'Apart' follows three women in Ohio prison system

The moving documentary, available to stream via the Human Rights Watch Film Festival, shows the impact of incarceration on mothers and children

Joel Oliphint
Columbus Alive
In a still from "Apart," Tomika tells her young daughter she's in prison.

The impetus for “Apart” began with a staggering statistic: Since the 1980s, the number of women prisoners in the United States has grown by 800 percent.  

Documentary filmmaker Jennifer Redfearn wanted to understand that number, and while looking into the issue, she discovered a reentry program that works with a women’s minimum-security prison in the Cleveland area. The nonprofit is run by previously incarcerated staffers such as Malika Kidd, who shepherds female prisoners through the complex process of transitioning to home from prison.  

In late 2016, Redfearn interviewed nearly two dozen women from the reentry program. “Their stories were just so powerful and so heartbreaking,” Redfearn said in a recent phone call. “What came out of that was an understanding of how this impacts mothers, because the majority of women going into the system are mothers, and the impact on their children.” 

Redfearn narrowed her focus to three women incarcerated in Ohio — Lydia, Tomika and Amanda — and followed their journeys for more than three years. The resulting film, “Apart,” is streaming through May 27 as part of the Human Rights Watch Film Festival. The 85-minute documentary provides an up-close, intimate look at the lives of the three women as they struggle to be there for their children from inside the walls of a prison, and as they try to repair those relationships upon their release.  

Tomika was separated from her daughter, Bailee, for more than nine years, and in one gut-wrenching scene, she decides to tell Bailee that she’s not actually away in college; she’s in prison.  

“Bailee was only nine months old when Tomika was sent to prison. What do you tell a child, and when do you decide to tell her the truth? And how do you break it to her? It brings up so many difficult questions. If trust is broken, how do you rebuild that trust when you're stuck inside?” Redfearn said. “That scene is the heart of the film. … The film is really about families and the impact of incarceration on mothers and their children. And so to me, what that scene in the film shows is just how heartbreaking incarceration is for young children, and it also shows that when our society incarcerates a mother, the whole family suffers.”

As the director, Redfearn had to walk the line between being present for intimate, difficult moments, and also making sure the filmmakers weren’t overly intrusive. Sometimes, those tough moments came after the women were released from prison, which is initially characterized by an overflow of joy, but soon becomes a challenging time as the mothers work to repair relationships with their kids while also looking for housing and jobs — a process that is not typically kind to returning citizens with past criminal records.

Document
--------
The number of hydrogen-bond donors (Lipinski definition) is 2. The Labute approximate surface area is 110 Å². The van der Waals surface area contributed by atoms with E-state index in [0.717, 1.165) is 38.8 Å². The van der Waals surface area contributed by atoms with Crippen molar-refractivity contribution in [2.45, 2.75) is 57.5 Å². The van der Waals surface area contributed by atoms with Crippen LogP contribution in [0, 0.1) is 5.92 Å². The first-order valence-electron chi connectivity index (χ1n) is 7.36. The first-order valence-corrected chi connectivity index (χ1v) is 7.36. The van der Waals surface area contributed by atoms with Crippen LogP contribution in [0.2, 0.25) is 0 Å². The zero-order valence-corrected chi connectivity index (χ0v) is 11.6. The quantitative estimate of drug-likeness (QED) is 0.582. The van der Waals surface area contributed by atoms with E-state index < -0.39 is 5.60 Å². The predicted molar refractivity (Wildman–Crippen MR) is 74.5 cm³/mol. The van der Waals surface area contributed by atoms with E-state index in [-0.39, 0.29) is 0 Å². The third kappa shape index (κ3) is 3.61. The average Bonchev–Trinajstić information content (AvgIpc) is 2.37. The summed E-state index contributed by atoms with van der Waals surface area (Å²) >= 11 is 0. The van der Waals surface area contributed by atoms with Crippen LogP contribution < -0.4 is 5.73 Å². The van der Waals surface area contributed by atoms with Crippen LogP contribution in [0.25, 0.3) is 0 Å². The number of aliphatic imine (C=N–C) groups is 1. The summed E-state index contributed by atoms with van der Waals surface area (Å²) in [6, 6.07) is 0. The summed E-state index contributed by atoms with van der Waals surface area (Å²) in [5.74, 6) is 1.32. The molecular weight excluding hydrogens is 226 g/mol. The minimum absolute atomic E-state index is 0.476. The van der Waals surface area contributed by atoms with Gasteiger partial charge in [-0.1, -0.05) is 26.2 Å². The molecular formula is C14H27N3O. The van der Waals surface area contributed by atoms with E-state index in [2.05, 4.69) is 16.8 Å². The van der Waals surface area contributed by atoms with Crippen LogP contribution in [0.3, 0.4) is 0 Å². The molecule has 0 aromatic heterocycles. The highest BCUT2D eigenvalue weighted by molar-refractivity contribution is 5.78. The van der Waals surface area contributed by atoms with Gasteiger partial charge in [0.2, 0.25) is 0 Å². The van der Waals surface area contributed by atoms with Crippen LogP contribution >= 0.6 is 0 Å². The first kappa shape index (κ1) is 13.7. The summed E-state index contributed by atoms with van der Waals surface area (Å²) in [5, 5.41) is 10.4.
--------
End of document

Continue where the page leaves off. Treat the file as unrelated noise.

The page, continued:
In one tense dinner table scene, Lydia’s oldest son barely acknowledges her presence after she comes home. "It was a really important moment to film, because it shows how the relationship was affected by so many years apart. Lydia told us that this was a very tough time for them, and he barely spoke to her for the first six months that she was home,” Redfearn said. “The hardest part for people who are transitioning home from prison is that first three months.” 

In some ways, though, these three women were better off than many others in the system. They took part in the reentry program, which gave them support inside and outside of prison. But that program reaches less than 1 percent of Ohio’s prison population. Over and again, Redfearn witnessed a system that was designed to be punitive rather than restorative.  

“In the short term, I think part of the solution is programs like the one we profiled in the film that help people make this really difficult transition from prison back into their communities and families. And I think it's so important that people like Malika, who have the lived experience, are a part of designing and running those programs, because they know firsthand what people need,” she said. “In the long term, I hope the film can be a part of this conversation that we're having in this country right now about reimagining justice and what that looks like.” 

Redfearn also hopes “Apart” shines a light on not just mothers, but children, too.

“In the film we see the anger and the hurt and the heartache that the children feel. There needs to also be support for children,” she said. “There’s a trauma that happens when children are separated from their parents, and part of restoring those relationships is addressing that trauma that the children feel.”